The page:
Cow's milk proteins cause allergic symptoms in 2% to 3% of all infants. In these individuals, the physiological mechanism of tolerance is broken with subsequent possible sensitization to antigens, which can lead eventually to allergic responses. The present review aims to provide an overview of different aspects of immune modulation by dietary intervention in cow's milk allergy (CMA). It focuses on pathogenetic mechanisms of different CMA related disorders, e.g., gastroesophageal reflux and eosinophilic esophagitis, highlighting the role of dietary management on innate and adaptive immune systems. The traditional dietary management of CMA has greatly changed in the last years, moving from a passive approach, consisting of an elimination diet to relieve symptoms, to a "proactive" one, meaning the possibility to actively modulate the immune system. Thus, new insights into the role of hydrolysates and baked milk in immunomodulation are addressed here. Additionally, nutritional components, such as pre- and probiotics, may target the immune system via microbiota, offering a possible road map for new CMA prevention and treatment strategies.

Cow's Milk Allergy: Immunomodulation by Dietary Intervention

Baldassarre, Maria Elisabetta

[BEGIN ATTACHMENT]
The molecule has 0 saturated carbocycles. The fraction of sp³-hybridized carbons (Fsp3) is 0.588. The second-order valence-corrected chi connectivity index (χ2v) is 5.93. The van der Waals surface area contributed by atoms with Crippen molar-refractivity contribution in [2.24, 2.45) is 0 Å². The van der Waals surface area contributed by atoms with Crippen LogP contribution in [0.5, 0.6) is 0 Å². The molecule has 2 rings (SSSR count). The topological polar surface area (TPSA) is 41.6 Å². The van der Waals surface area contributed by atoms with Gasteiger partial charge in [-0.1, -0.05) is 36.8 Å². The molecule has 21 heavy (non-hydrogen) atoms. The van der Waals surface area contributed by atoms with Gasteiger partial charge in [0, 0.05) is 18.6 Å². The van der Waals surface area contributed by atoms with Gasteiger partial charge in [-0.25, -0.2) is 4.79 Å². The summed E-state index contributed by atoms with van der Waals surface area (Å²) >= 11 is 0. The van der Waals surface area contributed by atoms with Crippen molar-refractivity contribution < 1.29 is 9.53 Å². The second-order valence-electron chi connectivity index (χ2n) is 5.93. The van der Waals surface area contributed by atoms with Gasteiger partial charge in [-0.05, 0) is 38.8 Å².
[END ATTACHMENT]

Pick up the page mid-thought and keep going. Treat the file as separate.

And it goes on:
Writing – Original Draft Preparation
;
2019

Abstract

Cow's milk proteins cause allergic symptoms in 2% to 3% of all infants. In these individuals, the physiological mechanism of tolerance is broken with subsequent possible sensitization to antigens, which can lead eventually to allergic responses. The present review aims to provide an overview of different aspects of immune modulation by dietary intervention in cow's milk allergy (CMA). It focuses on pathogenetic mechanisms of different CMA related disorders, e.g., gastroesophageal reflux and eosinophilic esophagitis, highlighting the role of dietary management on innate and adaptive immune systems. The traditional dietary management of CMA has greatly changed in the last years, moving from a passive approach, consisting of an elimination diet to relieve symptoms, to a "proactive" one, meaning the possibility to actively modulate the immune system. Thus, new insights into the role of hydrolysates and baked milk in immunomodulation are addressed here. Additionally, nutritional components, such as pre- and probiotics, may target the immune system via microbiota, offering a possible road map for new CMA prevention and treatment strategies.
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Utilizza questo identificativo per citare o creare un link a questo documento: http://hdl.handle.net/11586/231401
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